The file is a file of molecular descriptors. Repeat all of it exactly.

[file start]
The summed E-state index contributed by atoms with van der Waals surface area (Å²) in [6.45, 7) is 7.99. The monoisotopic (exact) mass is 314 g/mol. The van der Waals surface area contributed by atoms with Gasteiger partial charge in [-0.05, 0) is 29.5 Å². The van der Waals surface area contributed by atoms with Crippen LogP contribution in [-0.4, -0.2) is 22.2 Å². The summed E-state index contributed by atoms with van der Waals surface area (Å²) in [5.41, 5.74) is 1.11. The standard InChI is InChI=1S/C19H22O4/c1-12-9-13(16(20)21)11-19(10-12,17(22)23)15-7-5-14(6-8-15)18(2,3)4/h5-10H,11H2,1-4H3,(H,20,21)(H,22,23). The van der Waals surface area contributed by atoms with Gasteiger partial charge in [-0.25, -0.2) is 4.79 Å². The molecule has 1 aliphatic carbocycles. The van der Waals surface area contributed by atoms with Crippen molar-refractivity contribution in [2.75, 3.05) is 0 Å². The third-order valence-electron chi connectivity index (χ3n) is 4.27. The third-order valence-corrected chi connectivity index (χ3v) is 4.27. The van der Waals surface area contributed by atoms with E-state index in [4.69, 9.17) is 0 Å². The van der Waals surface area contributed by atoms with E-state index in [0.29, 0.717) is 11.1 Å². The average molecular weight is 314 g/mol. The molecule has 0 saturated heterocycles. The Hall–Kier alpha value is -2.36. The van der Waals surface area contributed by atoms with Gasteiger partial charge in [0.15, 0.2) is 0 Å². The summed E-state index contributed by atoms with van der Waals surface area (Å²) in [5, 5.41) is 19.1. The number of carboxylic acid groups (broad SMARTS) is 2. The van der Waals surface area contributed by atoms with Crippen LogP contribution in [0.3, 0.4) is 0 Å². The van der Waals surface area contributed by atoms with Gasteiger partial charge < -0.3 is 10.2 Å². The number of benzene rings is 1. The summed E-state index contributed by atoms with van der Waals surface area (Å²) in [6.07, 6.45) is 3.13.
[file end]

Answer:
The summed E-state index contributed by atoms with van der Waals surface area (Å²) in [6.45, 7) is 7.99. The monoisotopic (exact) mass is 314 g/mol. The van der Waals surface area contributed by atoms with Gasteiger partial charge in [-0.05, 0) is 29.5 Å². The van der Waals surface area contributed by atoms with Crippen LogP contribution in [-0.4, -0.2) is 22.2 Å². The summed E-state index contributed by atoms with van der Waals surface area (Å²) in [5.41, 5.74) is 1.11. The standard InChI is InChI=1S/C19H22O4/c1-12-9-13(16(20)21)11-19(10-12,17(22)23)15-7-5-14(6-8-15)18(2,3)4/h5-10H,11H2,1-4H3,(H,20,21)(H,22,23). The van der Waals surface area contributed by atoms with Gasteiger partial charge in [-0.25, -0.2) is 4.79 Å². The molecule has 1 aliphatic carbocycles. The van der Waals surface area contributed by atoms with Crippen molar-refractivity contribution in [2.75, 3.05) is 0 Å². The third-order valence-electron chi connectivity index (χ3n) is 4.27. The third-order valence-corrected chi connectivity index (χ3v) is 4.27. The van der Waals surface area contributed by atoms with E-state index in [4.69, 9.17) is 0 Å². The van der Waals surface area contributed by atoms with E-state index in [0.29, 0.717) is 11.1 Å². The average molecular weight is 314 g/mol. The molecule has 0 saturated heterocycles. The Hall–Kier alpha value is -2.36. The van der Waals surface area contributed by atoms with Gasteiger partial charge in [0.15, 0.2) is 0 Å². The summed E-state index contributed by atoms with van der Waals surface area (Å²) in [5, 5.41) is 19.1. The number of carboxylic acid groups (broad SMARTS) is 2. The van der Waals surface area contributed by atoms with Crippen LogP contribution in [0.3, 0.4) is 0 Å². The van der Waals surface area contributed by atoms with Gasteiger partial charge < -0.3 is 10.2 Å². The number of benzene rings is 1. The summed E-state index contributed by atoms with van der Waals surface area (Å²) in [6.07, 6.45) is 3.13.